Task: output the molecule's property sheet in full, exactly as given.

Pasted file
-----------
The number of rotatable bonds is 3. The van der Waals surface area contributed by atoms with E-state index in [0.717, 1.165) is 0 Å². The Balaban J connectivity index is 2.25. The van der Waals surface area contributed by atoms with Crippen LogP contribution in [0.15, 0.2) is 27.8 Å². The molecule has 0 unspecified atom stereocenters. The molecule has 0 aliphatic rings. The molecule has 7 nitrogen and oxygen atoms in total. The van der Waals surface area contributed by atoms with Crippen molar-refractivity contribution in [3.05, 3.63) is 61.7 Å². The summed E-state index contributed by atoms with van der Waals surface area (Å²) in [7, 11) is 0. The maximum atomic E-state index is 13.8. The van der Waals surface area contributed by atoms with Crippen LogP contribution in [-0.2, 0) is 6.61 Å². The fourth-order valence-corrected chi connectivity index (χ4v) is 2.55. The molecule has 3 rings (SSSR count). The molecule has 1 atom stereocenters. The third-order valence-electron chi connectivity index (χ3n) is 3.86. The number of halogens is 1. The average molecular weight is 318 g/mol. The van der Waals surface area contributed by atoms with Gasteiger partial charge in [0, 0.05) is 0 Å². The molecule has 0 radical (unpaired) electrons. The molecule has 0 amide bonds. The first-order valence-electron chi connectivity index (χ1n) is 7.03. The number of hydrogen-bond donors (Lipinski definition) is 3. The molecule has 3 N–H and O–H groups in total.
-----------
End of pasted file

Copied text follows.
The number of rotatable bonds is 3. The van der Waals surface area contributed by atoms with E-state index in [0.717, 1.165) is 0 Å². The Balaban J connectivity index is 2.25. The van der Waals surface area contributed by atoms with Crippen LogP contribution in [0.15, 0.2) is 27.8 Å². The molecule has 0 unspecified atom stereocenters. The molecule has 0 aliphatic rings. The molecule has 7 nitrogen and oxygen atoms in total. The van der Waals surface area contributed by atoms with Crippen molar-refractivity contribution in [3.05, 3.63) is 61.7 Å². The summed E-state index contributed by atoms with van der Waals surface area (Å²) in [7, 11) is 0. The maximum atomic E-state index is 13.8. The van der Waals surface area contributed by atoms with Crippen LogP contribution in [-0.2, 0) is 6.61 Å². The fourth-order valence-corrected chi connectivity index (χ4v) is 2.55. The molecule has 3 rings (SSSR count). The molecule has 1 atom stereocenters. The third-order valence-electron chi connectivity index (χ3n) is 3.86. The number of halogens is 1. The average molecular weight is 318 g/mol. The van der Waals surface area contributed by atoms with Gasteiger partial charge in [0, 0.05) is 0 Å². The molecule has 0 radical (unpaired) electrons. The molecule has 0 amide bonds. The first-order valence-electron chi connectivity index (χ1n) is 7.03. The number of hydrogen-bond donors (Lipinski definition) is 3. The molecule has 3 N–H and O–H groups in total.